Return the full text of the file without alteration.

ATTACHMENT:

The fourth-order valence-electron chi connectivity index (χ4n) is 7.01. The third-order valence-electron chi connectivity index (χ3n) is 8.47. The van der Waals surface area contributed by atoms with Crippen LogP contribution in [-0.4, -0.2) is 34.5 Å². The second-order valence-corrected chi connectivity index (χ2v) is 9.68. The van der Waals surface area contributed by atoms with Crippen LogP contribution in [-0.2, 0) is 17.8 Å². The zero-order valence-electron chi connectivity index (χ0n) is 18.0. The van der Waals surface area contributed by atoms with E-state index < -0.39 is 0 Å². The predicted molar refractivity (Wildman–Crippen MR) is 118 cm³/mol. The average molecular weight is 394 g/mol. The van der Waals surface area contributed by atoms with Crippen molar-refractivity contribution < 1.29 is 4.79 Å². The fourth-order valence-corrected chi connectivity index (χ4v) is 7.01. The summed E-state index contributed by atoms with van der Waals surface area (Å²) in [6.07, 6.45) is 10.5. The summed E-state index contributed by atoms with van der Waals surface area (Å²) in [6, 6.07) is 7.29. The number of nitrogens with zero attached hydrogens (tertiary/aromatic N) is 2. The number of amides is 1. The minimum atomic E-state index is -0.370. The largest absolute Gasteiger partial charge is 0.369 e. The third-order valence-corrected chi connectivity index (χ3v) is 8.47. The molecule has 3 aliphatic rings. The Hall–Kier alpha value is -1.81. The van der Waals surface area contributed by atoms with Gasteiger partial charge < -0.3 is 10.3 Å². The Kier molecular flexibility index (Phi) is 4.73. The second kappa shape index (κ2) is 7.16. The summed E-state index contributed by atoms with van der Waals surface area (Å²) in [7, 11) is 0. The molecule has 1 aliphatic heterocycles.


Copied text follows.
The fourth-order valence-electron chi connectivity index (χ4n) is 7.01. The third-order valence-electron chi connectivity index (χ3n) is 8.47. The van der Waals surface area contributed by atoms with Crippen LogP contribution in [-0.4, -0.2) is 34.5 Å². The second-order valence-corrected chi connectivity index (χ2v) is 9.68. The van der Waals surface area contributed by atoms with Crippen LogP contribution in [-0.2, 0) is 17.8 Å². The zero-order valence-electron chi connectivity index (χ0n) is 18.0. The van der Waals surface area contributed by atoms with E-state index < -0.39 is 0 Å². The predicted molar refractivity (Wildman–Crippen MR) is 118 cm³/mol. The average molecular weight is 394 g/mol. The van der Waals surface area contributed by atoms with Crippen molar-refractivity contribution < 1.29 is 4.79 Å². The fourth-order valence-corrected chi connectivity index (χ4v) is 7.01. The summed E-state index contributed by atoms with van der Waals surface area (Å²) in [6.07, 6.45) is 10.5. The summed E-state index contributed by atoms with van der Waals surface area (Å²) in [6, 6.07) is 7.29. The number of nitrogens with zero attached hydrogens (tertiary/aromatic N) is 2. The number of amides is 1. The minimum atomic E-state index is -0.370. The largest absolute Gasteiger partial charge is 0.369 e. The third-order valence-corrected chi connectivity index (χ3v) is 8.47. The molecule has 3 aliphatic rings. The Hall–Kier alpha value is -1.81. The van der Waals surface area contributed by atoms with Gasteiger partial charge < -0.3 is 10.3 Å². The Kier molecular flexibility index (Phi) is 4.73. The second kappa shape index (κ2) is 7.16. The summed E-state index contributed by atoms with van der Waals surface area (Å²) in [7, 11) is 0. The molecule has 1 aliphatic heterocycles.